As James Topp prepares to meet with MPs in Ottawa on Jun. 22, the Canadian Armed Forces (CAF) veteran tells True North it’s been made clear to him that the federal government and the legacy media are a big part of what has divided Canada.
“There’s this serious problem in the nation right now with the division that’s been produced over the past two years,” he said. “We’re going to come together with a number of organizations and hopefully work together with Members of Parliament to try to do something to fix that.”
Speaking from Marathon, Ontario this week on day 100 of his protest march, the 28-year career soldier said his discussions with Canadians along the way have confirmed there’s something very wrong with the way the country is being run.
“The perspective that I’ve gained on this journey is that the Canadian spirit is ever present,” he said. “However, there’s intense dissatisfaction with the present government. I’ve talked to other folks as I go along, and we came to the conclusion that this has been going on for a number of years in this country and that there’s too much power concentrated in too few hands.”
Topp said that his 4293 km march has been essentially ignored by the legacy media despite the many thousands of Canadians who have come to support it.
“What we’re finding is pretty much a total corporate media blackout on this endeavour,” he said. “To that end, I would say, you know, folks who want to go out there and start banging the drum and shaming the CBC or CTV, because this is an amazing story of – 100 days in – a group of people who had never met each other before February 20.”
Topp began his march opposing government vaccine mandates on Feb. 20 in Vancouver – the same day the Trudeau government completed its crackdown on Freedom Convoy protesters in Ottawa after invoking the Emergencies Act one week earlier.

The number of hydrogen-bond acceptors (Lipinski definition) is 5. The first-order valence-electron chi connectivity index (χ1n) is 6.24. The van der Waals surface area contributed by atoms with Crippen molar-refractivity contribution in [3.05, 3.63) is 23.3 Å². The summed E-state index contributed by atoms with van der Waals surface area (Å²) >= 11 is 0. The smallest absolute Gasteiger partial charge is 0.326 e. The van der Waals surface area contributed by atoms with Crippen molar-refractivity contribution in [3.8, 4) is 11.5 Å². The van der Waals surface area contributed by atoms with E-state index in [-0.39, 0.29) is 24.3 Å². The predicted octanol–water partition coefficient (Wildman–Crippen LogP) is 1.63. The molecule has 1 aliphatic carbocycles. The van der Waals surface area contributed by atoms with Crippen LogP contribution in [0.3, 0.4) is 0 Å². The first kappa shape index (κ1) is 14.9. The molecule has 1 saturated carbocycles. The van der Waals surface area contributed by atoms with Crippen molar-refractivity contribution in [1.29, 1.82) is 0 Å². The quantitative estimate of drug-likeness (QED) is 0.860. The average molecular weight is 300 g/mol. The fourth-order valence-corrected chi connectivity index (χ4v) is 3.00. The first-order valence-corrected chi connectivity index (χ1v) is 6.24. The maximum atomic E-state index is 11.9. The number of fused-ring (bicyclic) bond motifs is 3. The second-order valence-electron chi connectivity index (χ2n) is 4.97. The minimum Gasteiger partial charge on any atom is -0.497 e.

As a civilian employee with the RCMP and having moved from the regular forces into the reserves, Topp himself lost two jobs to the federal vaccine requirement. Speaking to True North before his march, he credited truckers and working Canadians who pushed back against the mandates with recovering his sense of purpose.
From the beginning of his march, Topp has been encouraging supporters to write to Members of Parliament to request they meet with him when he comes to Ottawa on June 22. Social media postings show thousands of letters have already been mailed.
Topp confirmed to True North that he has already spoken with 10 MPs and that not all of them are Conservatives. He said he is in the final stages of securing a venue for their discussions but wished to keep the location private due to the way protests such as his have been treated by the legacy media.
The items on the meeting’s agenda include what Topp referred to as the 3+1 R’s – 1. Repeal 2. Reinstatement 3. Restitution + Repair.
While Topp called his march a success in terms of raising awareness and gaining the attention of MPs, he said the future of his mission would be determined by the outcomes of his talks.
In the meantime, he thanked all the people who continued to support him – including the team who ran Canadamarches.ca behind the scenes as well as all those who encouraged him along the way.
“I don’t have the words to express the gratitude,” Topp said. “There’ve been times when you’re struggling on the road and the weather is not that great and then somebody will pull over out of the blue – even here in this part of Ontario where towns are few and far between.”
“Somebody always comes up and says, ‘thank you for what you’re doing.’ It’s just – it’s hard to put into words. I’ve never been in a situation like this, and I’m just so – it’s overwhelming.”